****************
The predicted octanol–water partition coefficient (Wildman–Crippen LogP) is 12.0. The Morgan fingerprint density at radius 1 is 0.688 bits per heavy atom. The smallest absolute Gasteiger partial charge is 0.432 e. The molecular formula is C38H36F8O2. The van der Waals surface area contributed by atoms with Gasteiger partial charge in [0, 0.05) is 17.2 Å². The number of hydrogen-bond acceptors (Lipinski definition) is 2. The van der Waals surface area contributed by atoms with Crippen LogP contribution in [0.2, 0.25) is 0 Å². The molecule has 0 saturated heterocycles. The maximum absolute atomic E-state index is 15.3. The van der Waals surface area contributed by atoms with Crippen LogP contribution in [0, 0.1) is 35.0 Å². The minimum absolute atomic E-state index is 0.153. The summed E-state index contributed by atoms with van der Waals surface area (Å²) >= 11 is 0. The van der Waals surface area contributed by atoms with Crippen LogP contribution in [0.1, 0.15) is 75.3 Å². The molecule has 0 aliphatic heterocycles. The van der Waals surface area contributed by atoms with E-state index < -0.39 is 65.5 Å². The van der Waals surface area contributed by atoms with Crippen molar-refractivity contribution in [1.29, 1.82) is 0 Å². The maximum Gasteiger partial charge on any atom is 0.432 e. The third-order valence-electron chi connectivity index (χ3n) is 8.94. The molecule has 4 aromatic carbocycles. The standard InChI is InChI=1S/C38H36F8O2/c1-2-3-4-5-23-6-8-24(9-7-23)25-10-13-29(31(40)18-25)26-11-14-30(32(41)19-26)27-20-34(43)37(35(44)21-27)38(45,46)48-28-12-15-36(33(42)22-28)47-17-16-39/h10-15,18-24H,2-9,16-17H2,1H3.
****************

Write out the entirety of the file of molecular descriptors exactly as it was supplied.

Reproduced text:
The predicted octanol–water partition coefficient (Wildman–Crippen LogP) is 12.0. The Morgan fingerprint density at radius 1 is 0.688 bits per heavy atom. The smallest absolute Gasteiger partial charge is 0.432 e. The molecular formula is C38H36F8O2. The van der Waals surface area contributed by atoms with Gasteiger partial charge in [0, 0.05) is 17.2 Å². The number of hydrogen-bond acceptors (Lipinski definition) is 2. The van der Waals surface area contributed by atoms with Crippen LogP contribution in [0.2, 0.25) is 0 Å². The molecule has 0 saturated heterocycles. The maximum absolute atomic E-state index is 15.3. The van der Waals surface area contributed by atoms with Crippen LogP contribution in [0, 0.1) is 35.0 Å². The minimum absolute atomic E-state index is 0.153. The summed E-state index contributed by atoms with van der Waals surface area (Å²) >= 11 is 0. The van der Waals surface area contributed by atoms with Crippen LogP contribution in [0.1, 0.15) is 75.3 Å². The molecule has 0 aliphatic heterocycles. The van der Waals surface area contributed by atoms with E-state index < -0.39 is 65.5 Å². The van der Waals surface area contributed by atoms with Crippen molar-refractivity contribution in [1.29, 1.82) is 0 Å². The maximum Gasteiger partial charge on any atom is 0.432 e. The third-order valence-electron chi connectivity index (χ3n) is 8.94. The molecule has 4 aromatic carbocycles. The standard InChI is InChI=1S/C38H36F8O2/c1-2-3-4-5-23-6-8-24(9-7-23)25-10-13-29(31(40)18-25)26-11-14-30(32(41)19-26)27-20-34(43)37(35(44)21-27)38(45,46)48-28-12-15-36(33(42)22-28)47-17-16-39/h10-15,18-24H,2-9,16-17H2,1H3.